-Device Name: ALS60
-Half Scan Angle: 20 degrees
-Laser Pulse Rate: 147 kHz
-Laser Scan Frequency: 66Hz
-Overlap Percentage: 20%
-Laser Pulse Mode: Single Pulse
-Average Point Spacing: 2.0 pts/m2
-Laser return: 1st, 2nd, 3rd and last
-Laser Intensity: All Returns
-File Format: ESRI ASCII Grid, LAS 1.2, ESRI Shapefile
-Horizontal Datum: NZGD2000
-Vertical Datum: NZVD2016
-Map Projection: NZTM2000
-Vertical Accuracy Specification: ±0.06m Standard Error (68% confidence level or 1 sigma)
-Horizontal Accuracy Specification: ±0.50m Standard Error (68% confidence level or 1 sigma)
Airbourne Laser Scanner (ALS) data was acquired from a fixed wing aircraft between 13th and 14th November 2015 using AAM New Zealand's Leica ALS60 LiDAR systems. This area included coastal areas from Richmond in the South, including inland Wakefield to Motueka in the North.
Classification of the point cloud followed the classification scheme below;
1 - Default
2 - Ground
3 - Low Vegetation
4 - Medium Vegetation
5 - High Vegetation
9 - Water
Ground data in this volume has been compared to test points obtained by field survey and assumed to be error-free. The test points were distributed across the mapping area and located on clear open ground.
Data classification from the original project has been retained.
Limitations of Data:
The definition of the ground under trees may be less accurate.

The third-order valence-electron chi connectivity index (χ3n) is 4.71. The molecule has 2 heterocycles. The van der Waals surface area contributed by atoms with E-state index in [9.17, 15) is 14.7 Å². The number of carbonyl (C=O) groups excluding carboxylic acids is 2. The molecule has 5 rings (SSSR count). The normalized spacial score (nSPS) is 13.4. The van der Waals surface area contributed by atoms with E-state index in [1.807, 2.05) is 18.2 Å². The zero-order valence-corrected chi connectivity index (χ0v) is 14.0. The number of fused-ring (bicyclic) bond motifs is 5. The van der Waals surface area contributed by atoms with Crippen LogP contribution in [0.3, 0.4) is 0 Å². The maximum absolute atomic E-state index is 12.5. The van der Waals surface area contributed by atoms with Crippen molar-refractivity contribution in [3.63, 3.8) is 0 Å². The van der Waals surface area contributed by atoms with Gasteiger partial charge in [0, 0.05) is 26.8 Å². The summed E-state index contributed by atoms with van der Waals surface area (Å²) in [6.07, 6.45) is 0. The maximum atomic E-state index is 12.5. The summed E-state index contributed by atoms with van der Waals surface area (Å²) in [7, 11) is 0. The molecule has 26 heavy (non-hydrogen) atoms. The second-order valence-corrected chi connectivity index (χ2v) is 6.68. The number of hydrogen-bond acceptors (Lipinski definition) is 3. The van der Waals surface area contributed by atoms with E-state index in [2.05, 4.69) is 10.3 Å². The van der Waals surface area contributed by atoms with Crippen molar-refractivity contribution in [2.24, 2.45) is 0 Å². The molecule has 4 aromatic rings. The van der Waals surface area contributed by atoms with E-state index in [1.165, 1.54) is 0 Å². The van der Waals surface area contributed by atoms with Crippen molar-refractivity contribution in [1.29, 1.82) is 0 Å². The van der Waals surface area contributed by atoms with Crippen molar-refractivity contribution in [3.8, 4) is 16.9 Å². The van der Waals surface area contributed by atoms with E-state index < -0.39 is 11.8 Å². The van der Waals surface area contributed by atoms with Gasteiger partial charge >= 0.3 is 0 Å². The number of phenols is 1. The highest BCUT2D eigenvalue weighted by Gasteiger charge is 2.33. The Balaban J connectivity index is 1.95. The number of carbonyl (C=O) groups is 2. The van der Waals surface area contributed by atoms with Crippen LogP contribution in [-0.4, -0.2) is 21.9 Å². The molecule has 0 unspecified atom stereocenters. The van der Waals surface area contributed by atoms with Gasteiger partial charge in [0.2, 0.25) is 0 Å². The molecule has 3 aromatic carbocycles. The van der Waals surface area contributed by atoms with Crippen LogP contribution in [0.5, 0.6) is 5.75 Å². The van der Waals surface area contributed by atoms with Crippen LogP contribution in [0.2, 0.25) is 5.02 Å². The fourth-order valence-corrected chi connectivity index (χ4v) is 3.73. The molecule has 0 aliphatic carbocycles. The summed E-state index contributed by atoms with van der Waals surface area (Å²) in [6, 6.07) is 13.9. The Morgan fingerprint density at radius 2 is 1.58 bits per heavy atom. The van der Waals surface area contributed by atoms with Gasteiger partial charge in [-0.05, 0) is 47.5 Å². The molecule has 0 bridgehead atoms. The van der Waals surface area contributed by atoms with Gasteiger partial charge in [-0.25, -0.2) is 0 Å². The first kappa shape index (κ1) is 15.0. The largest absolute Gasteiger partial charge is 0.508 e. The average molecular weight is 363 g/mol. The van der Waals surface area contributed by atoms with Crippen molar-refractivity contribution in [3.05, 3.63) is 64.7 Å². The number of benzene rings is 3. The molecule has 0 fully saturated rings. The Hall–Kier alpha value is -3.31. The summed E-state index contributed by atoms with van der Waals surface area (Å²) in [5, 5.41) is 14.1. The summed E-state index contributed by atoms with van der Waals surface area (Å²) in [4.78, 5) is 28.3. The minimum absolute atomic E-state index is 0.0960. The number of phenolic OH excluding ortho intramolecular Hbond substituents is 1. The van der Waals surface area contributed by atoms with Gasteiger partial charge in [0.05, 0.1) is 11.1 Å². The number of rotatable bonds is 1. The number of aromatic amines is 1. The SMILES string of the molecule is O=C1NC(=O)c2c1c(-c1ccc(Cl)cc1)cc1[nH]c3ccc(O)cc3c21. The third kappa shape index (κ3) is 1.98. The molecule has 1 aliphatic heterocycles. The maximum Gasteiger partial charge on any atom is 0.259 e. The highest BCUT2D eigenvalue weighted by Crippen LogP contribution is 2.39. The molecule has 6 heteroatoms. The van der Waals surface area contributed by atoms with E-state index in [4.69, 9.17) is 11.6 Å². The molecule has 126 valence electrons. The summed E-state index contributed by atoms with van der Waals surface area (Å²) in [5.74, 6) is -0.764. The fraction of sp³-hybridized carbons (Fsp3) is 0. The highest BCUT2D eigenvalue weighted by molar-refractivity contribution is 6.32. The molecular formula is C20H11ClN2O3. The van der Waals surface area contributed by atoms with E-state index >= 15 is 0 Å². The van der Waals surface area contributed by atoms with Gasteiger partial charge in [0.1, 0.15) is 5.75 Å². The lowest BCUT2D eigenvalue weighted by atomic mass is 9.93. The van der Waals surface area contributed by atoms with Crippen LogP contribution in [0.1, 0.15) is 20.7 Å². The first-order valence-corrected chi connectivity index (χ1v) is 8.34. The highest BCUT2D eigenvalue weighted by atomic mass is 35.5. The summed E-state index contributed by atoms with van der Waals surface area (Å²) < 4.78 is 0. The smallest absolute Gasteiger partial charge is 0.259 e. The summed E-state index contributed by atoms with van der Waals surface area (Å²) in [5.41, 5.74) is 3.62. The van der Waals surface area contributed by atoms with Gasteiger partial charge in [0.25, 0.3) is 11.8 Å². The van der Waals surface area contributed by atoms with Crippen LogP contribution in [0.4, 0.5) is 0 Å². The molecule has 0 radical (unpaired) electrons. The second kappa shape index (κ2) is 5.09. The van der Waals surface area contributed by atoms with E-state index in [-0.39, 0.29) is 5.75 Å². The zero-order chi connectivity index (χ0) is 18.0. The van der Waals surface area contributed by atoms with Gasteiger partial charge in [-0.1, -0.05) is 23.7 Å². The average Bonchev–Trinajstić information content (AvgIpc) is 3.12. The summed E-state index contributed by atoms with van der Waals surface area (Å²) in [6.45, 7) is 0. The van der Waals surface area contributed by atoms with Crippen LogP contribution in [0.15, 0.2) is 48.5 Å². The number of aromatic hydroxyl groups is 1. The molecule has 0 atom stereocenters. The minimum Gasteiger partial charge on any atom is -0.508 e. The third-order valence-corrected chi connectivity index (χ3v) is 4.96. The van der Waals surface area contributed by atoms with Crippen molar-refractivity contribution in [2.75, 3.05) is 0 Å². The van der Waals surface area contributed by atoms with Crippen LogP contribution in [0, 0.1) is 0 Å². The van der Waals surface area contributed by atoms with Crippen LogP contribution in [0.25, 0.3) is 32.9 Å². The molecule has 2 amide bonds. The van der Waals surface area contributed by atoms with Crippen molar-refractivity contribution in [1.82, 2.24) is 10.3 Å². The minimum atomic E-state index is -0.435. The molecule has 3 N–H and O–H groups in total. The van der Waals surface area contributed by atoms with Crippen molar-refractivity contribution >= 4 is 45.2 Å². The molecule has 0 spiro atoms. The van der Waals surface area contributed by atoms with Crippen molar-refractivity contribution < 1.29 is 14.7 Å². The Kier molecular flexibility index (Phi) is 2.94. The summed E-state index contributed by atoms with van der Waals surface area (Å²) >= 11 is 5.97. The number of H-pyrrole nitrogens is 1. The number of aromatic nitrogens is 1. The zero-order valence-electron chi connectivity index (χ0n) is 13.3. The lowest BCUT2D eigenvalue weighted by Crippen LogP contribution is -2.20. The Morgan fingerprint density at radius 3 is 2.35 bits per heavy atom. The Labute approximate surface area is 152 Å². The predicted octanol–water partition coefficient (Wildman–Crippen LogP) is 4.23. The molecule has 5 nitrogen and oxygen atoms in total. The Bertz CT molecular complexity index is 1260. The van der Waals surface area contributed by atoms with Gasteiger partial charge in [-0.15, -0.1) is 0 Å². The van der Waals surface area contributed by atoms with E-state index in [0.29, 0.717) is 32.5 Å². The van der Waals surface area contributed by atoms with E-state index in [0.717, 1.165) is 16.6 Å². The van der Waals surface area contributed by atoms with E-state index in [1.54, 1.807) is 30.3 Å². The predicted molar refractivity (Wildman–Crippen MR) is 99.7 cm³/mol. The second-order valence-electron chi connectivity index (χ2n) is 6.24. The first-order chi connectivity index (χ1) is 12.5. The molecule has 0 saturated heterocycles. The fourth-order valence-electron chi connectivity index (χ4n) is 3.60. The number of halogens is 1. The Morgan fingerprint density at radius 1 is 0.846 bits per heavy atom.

GPS base station support was sourced from Global Surveys CORS operating in the area. The ground check points were field surveyed by Sounds Surveying Ltd. Sounds Surveying has recomputed heights in terms of NZVD2016 for this project. This allowed an independent assessment of the accuracy of the ALS data – and confirmation of the shift to NZVD2016.
The starting point for processing was the Classified point clouds produced for Tasman DC and Nelson CC based on NZGeoid09. This data has been reverted to ellipsoidal heights, then NZGeoid2016 has been applied to convert the data to orthometric heights. The data was then compared to NZVD2016 test points, and the appropriate final Z shift applied to each block.
ArcGIS 10.1 Terrain Grids were derived using the Natural Neighbour interpolation. This method uses the closest triangles and applies weights to the proportionate areas from the grid cell centroid to interpolate the value. It uses known elevation data, it does not make any predictions regarding the surface and accurately depicts existing troughs and peaks in the data and supports irregular point spacing, which suits the nature LiDAR data.
Lakes and large rivers were hydroflattened in the Bare Earth Digital Elevation Model.